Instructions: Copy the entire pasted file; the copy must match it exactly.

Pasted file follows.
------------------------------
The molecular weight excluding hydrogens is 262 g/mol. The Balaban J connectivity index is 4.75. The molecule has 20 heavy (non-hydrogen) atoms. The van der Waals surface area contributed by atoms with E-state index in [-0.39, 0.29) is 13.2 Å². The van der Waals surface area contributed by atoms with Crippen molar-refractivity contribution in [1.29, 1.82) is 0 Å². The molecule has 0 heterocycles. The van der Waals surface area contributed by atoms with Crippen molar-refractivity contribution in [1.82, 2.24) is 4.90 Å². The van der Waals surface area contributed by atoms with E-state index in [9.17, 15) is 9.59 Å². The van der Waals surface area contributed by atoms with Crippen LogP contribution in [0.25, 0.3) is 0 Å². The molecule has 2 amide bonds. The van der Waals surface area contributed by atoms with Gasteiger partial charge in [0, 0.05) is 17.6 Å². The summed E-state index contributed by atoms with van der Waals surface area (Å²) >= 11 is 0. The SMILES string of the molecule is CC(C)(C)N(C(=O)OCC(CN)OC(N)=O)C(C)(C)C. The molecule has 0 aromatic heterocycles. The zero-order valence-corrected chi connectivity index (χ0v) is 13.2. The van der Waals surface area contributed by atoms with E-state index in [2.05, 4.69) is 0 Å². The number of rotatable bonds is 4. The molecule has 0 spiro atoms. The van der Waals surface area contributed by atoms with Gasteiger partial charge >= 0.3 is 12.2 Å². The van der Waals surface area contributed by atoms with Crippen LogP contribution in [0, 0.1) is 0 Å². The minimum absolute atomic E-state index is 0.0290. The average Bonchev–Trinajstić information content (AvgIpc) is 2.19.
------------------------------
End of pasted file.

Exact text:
The molecular weight excluding hydrogens is 262 g/mol. The Balaban J connectivity index is 4.75. The molecule has 20 heavy (non-hydrogen) atoms. The van der Waals surface area contributed by atoms with E-state index in [-0.39, 0.29) is 13.2 Å². The van der Waals surface area contributed by atoms with Crippen molar-refractivity contribution in [1.29, 1.82) is 0 Å². The molecule has 0 heterocycles. The van der Waals surface area contributed by atoms with Crippen molar-refractivity contribution in [1.82, 2.24) is 4.90 Å². The van der Waals surface area contributed by atoms with E-state index in [9.17, 15) is 9.59 Å². The van der Waals surface area contributed by atoms with Crippen LogP contribution in [0.25, 0.3) is 0 Å². The molecule has 2 amide bonds. The van der Waals surface area contributed by atoms with Gasteiger partial charge in [0, 0.05) is 17.6 Å². The summed E-state index contributed by atoms with van der Waals surface area (Å²) >= 11 is 0. The SMILES string of the molecule is CC(C)(C)N(C(=O)OCC(CN)OC(N)=O)C(C)(C)C. The molecule has 0 aromatic heterocycles. The zero-order valence-corrected chi connectivity index (χ0v) is 13.2. The van der Waals surface area contributed by atoms with E-state index in [2.05, 4.69) is 0 Å². The number of rotatable bonds is 4. The molecule has 0 spiro atoms. The van der Waals surface area contributed by atoms with Gasteiger partial charge >= 0.3 is 12.2 Å². The van der Waals surface area contributed by atoms with Crippen LogP contribution in [0, 0.1) is 0 Å². The minimum absolute atomic E-state index is 0.0290. The average Bonchev–Trinajstić information content (AvgIpc) is 2.19.